2. Public Smoking: This has to be the most disgusting personal habit ever. Smoking in the privacy of ones home is fine, but NOT in already claustrophobic public shacks. Uncontrolled drinking or drugs pale in comparison if not for anything else but for their lack of being more dangerous, passively. I can't think of any other compulsion that is more deterimental for those NOT involved... other than ...maybe spitting (how did I come up with this, lets just say, my cousins and I were very much feared). But of course, this isn't socially acceptable and people are not given allowances of their work time for a nice relaxing spew-- then why for smoke??

1. Idiot drivers in Phoenix, Arizona: I hate these people with a vengeance. They're the most rude, ungrateful, cranky, slowpoke pains in all the wrong places on the face of the planet. People don't thank you for letting them in front of you, they hog roads driving side by side at 15 mph on a 45 mph limit road, they dangerously cut you off and drive at 15 mph in FRONT of you, they drive speaking on their cellphones with their head cocked 90 degrees to the side, they have to FACE their passenger when talking to them, they drive beat up trucks with all sorts of random crap flying out and sometimes on the very rare occassion (much to the relief other road occupants) the pickup will move at the 45 mph speed limit, a fact that the kids hanging from the sides of the open back don't seem to appreciate too much.

Monday, February 05, 2007

Donut fritters

Its Saturday evening. Hubby and I are driving around, running random errands at the same time recuperating from the events of our respective schedules. He from a busy day at work and myself, like a good docile desi wife, housecleaning. And then, as if a test of endurance, Fate lodged a nail snug in the warm comfort of our car's front right tire which we notice in the Indian store's micro parking lot. Ever so optimistic hubby, assures me that it is only a 15 minute impediment, but adding the reality multiplicative factor turned it to almost an hour plus semi-chilly weather. Not letting this minor hitch deter us, we completed ALL our chores for the day EXCEPT my favorite, dinner. It was almost 9.30pm and we were starving, so with little thought our resolve of eating a healthy home cooked meal was flung out the window.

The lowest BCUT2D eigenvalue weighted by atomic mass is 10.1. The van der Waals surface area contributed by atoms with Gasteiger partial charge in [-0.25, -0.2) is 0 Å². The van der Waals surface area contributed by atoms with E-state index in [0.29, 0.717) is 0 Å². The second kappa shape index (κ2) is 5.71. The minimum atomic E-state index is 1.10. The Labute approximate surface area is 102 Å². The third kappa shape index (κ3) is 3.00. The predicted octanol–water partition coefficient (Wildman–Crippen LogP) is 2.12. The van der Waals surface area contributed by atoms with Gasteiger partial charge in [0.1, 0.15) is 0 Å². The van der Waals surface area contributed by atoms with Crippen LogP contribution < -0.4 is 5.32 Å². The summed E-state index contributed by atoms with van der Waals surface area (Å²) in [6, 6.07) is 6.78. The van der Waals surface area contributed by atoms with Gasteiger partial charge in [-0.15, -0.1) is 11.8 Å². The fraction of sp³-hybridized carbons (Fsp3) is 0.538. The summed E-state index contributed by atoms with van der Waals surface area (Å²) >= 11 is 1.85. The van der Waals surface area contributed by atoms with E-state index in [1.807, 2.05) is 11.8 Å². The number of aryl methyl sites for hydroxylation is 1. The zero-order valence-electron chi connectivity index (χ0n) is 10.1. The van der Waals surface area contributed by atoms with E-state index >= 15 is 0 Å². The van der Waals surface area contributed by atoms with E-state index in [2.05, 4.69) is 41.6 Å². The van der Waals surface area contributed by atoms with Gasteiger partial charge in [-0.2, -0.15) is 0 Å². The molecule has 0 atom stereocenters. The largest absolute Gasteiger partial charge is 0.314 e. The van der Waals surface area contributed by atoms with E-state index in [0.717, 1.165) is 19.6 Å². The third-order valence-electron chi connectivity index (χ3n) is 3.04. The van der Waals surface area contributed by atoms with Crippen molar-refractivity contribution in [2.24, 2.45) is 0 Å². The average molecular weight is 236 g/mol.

Comfortably seated at the local TGIF, waiting on our food, we browsed through the dessert menu. And what do we have here... donuts! Not the glazed ones, not the jammy ones, not even my favorite custard filled Boston cream. Just plain cake donuts, the kind (I soon found out) both our mom's used to make growing up. Theres something strangely comforting in the thought that hubby and I share nostalgia inspite of growing up on opposite ends of the globe! Bonding over food is beautiful as bonding gets...famous words, will be surprised if I don't kill myself overeating at this rate. Anyhow, the next day, I just had to try my hand at donuts. Of course I don't have the 3 hours my mom would take, on a good Sunday I might have one sixth of that! So, I hunted and found a fritter recipe that I saw Giada once make--Zeppole. Now , this is nothing like the real deal but with sufficient manipulation, a dash of nutmeg and a sprinkle of sugar, it was a soft, mushy and more importantly hasty mamma's-donut-craving-satiator!

You will need:

1 stick of butter
3 tbsps of sugar
1 cup of water
1 cup of flour
4 eggs
2 tsps of powdered nutmeg
1/2 tsp of vanilla extract
Sugar for sprinkling over fritters
Oil for deep frying


Bring butter, 3 tbsps of sugar and water to boil in a saucepan on medium heat. Remove from heat and add flour. Mix till a ball is formed, if this doesn't happen bring heat saucepan till a ball is formed. Transform this dough ball into a bowl, add one egg at a time and mix till completely incorporated into the dough (now slowly becoming batter). Cover with plastic wrap and refrigerate till ready to fry.
In a seperate pan heat oil in medium heat. Oil is ready when the tiniest bit of batter dropped in rises to the top. Once warmed up, drop spoonfuls of batter into oil. Turn over fritters once or twice till golden brown. Remove fritters, drain out excess oil and sprinkle with sugar while still warm. Serve immediately.